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Two years ago I started my small Virtual Assistant business with a non-existent marketing budget. I borrowed marketing books from the library, read countless articles on the Internet and joined a professional trade association of my peers. I learned hundreds of marketing techniques and one valuable lesson. The lesson I learned is that the financial ruin of large companies is often achieved by incredibly expensive and glitzy marketing plans that do not take into account the company’s ability to earn a profit. Over time, I found that the most effective marketing techniques that allow a company to make a profit are those that are inexpensive or free. What a fantastic discovery for me at that time! This knowledge, combined with hard work and excellent customer service, enabled my small business to expand at a phenomenal rate.
When developing your marketing plan be aware that frugal marketing techniques take more time and a great deal of personal creativity but they DO produce results! Following are a few of my most successful frugal marketing techniques:
It is not necessary to spend thousands of dollars on a beautiful website. Some of the most effective and interesting websites I have seen were built on a frugal budget. Far more important than the cost is the content of a website. At a minimum your website should include your company name, contact information, tag line or slogan, company/owner biography, a list of services, a client list or list of testimonials, articles or press releases you have written and any interesting information related to your business that might be of help to your visitors. It is essential that you use a paid web host and not a free service. Free hosting may exclude you from search engine listings and may brand you as a neophyte in your field when that impression may not be correct. Inexpensive hosting is available and many hosts provide free or low cost web templates that will give your site a polished and consistent look. For a list of affordable web hosts visit the Web Host Directory and Host Review. Having a well-developed website will help you leverage the results of your other frugal marketing techniques and, in the long run, will save you money by reducing the overall cost and shipping of your marketing materials.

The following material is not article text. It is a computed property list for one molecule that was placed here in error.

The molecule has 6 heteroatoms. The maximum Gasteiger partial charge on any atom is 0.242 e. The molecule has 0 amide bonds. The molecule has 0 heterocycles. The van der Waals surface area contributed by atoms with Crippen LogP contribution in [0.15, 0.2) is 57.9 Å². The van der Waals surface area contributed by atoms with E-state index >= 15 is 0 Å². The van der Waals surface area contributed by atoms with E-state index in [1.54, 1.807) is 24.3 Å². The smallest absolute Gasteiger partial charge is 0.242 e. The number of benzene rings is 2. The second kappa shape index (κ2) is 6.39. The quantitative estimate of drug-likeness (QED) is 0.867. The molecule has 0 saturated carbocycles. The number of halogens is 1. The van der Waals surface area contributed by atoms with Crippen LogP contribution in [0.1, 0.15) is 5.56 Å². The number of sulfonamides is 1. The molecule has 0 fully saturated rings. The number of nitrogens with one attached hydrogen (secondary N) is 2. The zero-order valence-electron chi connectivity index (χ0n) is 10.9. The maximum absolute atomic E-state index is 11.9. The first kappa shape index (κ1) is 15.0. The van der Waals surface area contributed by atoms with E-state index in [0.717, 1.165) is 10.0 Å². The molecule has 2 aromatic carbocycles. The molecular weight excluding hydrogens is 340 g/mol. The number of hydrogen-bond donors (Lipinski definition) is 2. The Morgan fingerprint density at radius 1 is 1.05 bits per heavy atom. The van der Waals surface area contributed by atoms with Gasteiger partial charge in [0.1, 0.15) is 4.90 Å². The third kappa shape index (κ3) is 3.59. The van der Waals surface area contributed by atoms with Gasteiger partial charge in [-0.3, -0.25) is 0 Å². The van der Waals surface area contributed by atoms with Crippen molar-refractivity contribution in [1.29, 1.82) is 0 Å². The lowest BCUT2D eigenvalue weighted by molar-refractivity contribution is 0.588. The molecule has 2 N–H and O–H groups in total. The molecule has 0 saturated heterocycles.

Create a press release and submit it to your local newspaper. Highlight the unusual aspects of your business and educate the reader about your business and your industry. Do not simply promote your own company, but promote the industry as a whole. Position your business as unique in that industry by explaining, for example, how your company takes a novel approach to delivering products or services. Take the same press release and format it for the Internet. For added impact, search the website to find other community newspapers in your state that might be interested in your business news. Follow standard press release formatting and be sure to add that you are available for interviews in your contact information section as this opens the door for feature interviews during slow “news” weeks for local papers. Send out a press release every quarter or at least twice a year. Always include your website’s URL in any marketing materials and press releases. For more information about press releases including formatting and Pertinent Information.
Sponsor local or on-line contests by providing a prize. This could be one of your products or a coupon for two or three hours of your services. In return you will receive valuable free publicity. Find local contests, which would welcome your participation by scanning your community newspaper. Target on-line contests by surfing for well-established companies that compliment your own. For example, if you sell wine glasses, you should seek a company that sells wine and offer a set of wine glasses as a contest prize. Another option is to search for e-zines (on-line newsletters) that cover a topic related to your business and ask the editor about partnering to offer a contest to readers with your product or service as the prize.
This is my favorite technique. Write an article about an interesting or timely topic related to your business that would be of interest to your target market. Ask a friend or loved one with editing skills to proof your article for you. Create a four or five line biography at the end of the article that includes your contact information: your company name, e-mail address and company URL. Add a copyright statement at the very bottom of the article. Then submit the article to on-line article archives, e-zines and appropriate websites. This technique helps establish you as an expert in your field, publicizes your business, and creates incoming links to your website to increase your link popularity and search engine rankings. These three resources will get you started but a quick Internet search will provide an extensive listing of thousands of venues on-line.